By Charlie Smart
Yesterday, the outcry of students criticizing the school for holding class despite poor road and sidewalk conditions could be heard across campus. Last night, the UConn Undergraduate Student Government addressed these concerns with a new piece of legislation.
The bill, co-sponsored by Speaker of the Senate Kevin Alvarez and External Affairs Chair Adam Kuegler, aims to improve the University Administration’s response to future inclement weather.
“As the elected student body government we wanted to make sure we were that voice.”
The legislation begins by commending the work of University staff during the storm. However, it goes on to claim that by not canceling classes on Wednesday the University Administration denied equal access to students with mobility-related disabilities for whom the snow made it difficult to attend class.
The bill resolves that students with disabilities must be treated equally and calls such decisions by administration “unacceptable.” In addition, it states that parking lots and garages for commuting and residential students were insufficiently paved and suggests that the administration should wave fees for students who were unable to move their cars from garages.
The bill concludes by proposing to enact a student-based task force to work with the administration during inclement weather to determine the best course of action with regards to school closure.
Alvarez explains that, “quite a few emails were sent from individual students but there was no singular clear student voice being presented there and we wanted to make sure that as the elected student body government that we were that voice.”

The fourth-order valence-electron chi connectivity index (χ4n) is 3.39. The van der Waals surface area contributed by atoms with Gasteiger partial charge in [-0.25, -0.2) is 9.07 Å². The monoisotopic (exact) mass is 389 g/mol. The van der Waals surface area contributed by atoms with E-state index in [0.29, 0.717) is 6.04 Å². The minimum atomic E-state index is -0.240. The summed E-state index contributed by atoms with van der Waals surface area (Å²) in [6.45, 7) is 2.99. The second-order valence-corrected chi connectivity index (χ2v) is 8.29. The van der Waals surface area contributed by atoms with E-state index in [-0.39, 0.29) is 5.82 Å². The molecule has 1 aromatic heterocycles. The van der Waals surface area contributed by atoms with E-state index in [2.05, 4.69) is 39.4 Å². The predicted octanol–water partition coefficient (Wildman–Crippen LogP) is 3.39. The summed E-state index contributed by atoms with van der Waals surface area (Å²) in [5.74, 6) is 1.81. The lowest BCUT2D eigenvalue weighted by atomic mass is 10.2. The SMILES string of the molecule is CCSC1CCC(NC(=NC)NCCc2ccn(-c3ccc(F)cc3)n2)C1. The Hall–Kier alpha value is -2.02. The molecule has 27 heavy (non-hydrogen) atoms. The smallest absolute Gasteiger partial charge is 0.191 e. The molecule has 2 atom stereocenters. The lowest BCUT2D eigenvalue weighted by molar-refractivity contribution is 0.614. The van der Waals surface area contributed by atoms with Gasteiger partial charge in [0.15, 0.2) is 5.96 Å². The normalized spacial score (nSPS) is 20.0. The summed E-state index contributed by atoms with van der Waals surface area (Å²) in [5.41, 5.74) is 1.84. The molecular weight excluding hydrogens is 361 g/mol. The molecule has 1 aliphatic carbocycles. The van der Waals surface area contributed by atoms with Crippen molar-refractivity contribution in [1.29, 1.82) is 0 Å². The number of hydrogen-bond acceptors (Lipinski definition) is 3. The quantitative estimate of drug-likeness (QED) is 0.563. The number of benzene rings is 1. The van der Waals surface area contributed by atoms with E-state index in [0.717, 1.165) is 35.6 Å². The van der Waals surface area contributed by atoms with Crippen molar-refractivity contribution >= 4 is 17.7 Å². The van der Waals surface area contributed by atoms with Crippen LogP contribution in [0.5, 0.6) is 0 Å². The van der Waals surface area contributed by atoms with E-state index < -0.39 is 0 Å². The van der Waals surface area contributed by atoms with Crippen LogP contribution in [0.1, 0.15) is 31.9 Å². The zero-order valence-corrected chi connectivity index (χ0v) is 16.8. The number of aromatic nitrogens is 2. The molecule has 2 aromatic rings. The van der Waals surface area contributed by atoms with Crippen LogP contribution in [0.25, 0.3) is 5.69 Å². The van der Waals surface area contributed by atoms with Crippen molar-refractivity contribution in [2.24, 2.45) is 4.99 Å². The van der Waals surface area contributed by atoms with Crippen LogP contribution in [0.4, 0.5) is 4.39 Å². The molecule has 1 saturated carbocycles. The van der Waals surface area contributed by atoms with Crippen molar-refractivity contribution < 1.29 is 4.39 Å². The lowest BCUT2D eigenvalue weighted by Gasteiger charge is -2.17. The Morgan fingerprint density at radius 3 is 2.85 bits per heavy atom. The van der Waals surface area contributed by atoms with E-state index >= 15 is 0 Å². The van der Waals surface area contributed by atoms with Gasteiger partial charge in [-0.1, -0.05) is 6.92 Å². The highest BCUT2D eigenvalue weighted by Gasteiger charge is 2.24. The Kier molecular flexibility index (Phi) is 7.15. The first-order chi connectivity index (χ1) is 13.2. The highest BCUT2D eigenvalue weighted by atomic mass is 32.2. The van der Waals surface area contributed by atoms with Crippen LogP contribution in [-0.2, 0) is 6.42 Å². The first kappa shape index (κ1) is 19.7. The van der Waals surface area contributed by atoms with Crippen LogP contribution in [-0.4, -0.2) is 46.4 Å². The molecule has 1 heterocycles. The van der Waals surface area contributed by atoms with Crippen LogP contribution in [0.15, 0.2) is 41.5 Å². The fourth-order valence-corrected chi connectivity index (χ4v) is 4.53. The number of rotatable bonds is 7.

The task force, which could be active in a matter of weeks, would work closely with administration before and during periods of heavy snow to help voice the concerns of students.
It was mentioned during discussion that the social media app Yik Yak was rife yesterday with students complaining about the snow, and so the goal of this task force would be to formally hear such concerns from students and direct them towards the proper administrative figures.
The bill raised many questions as senators voiced there concerns about the motives and logistics behind it. One senator worried that the students elected to the task force may just be students who always want days off and so will not act impartially.
The bill’s co-sponsors assured senators that care would be taken in selecting the committee to be certain that it focused on what was truly the best interest of students. Other senators raised concerns, but ultimately the bill passed nearly unanimously with one abstention.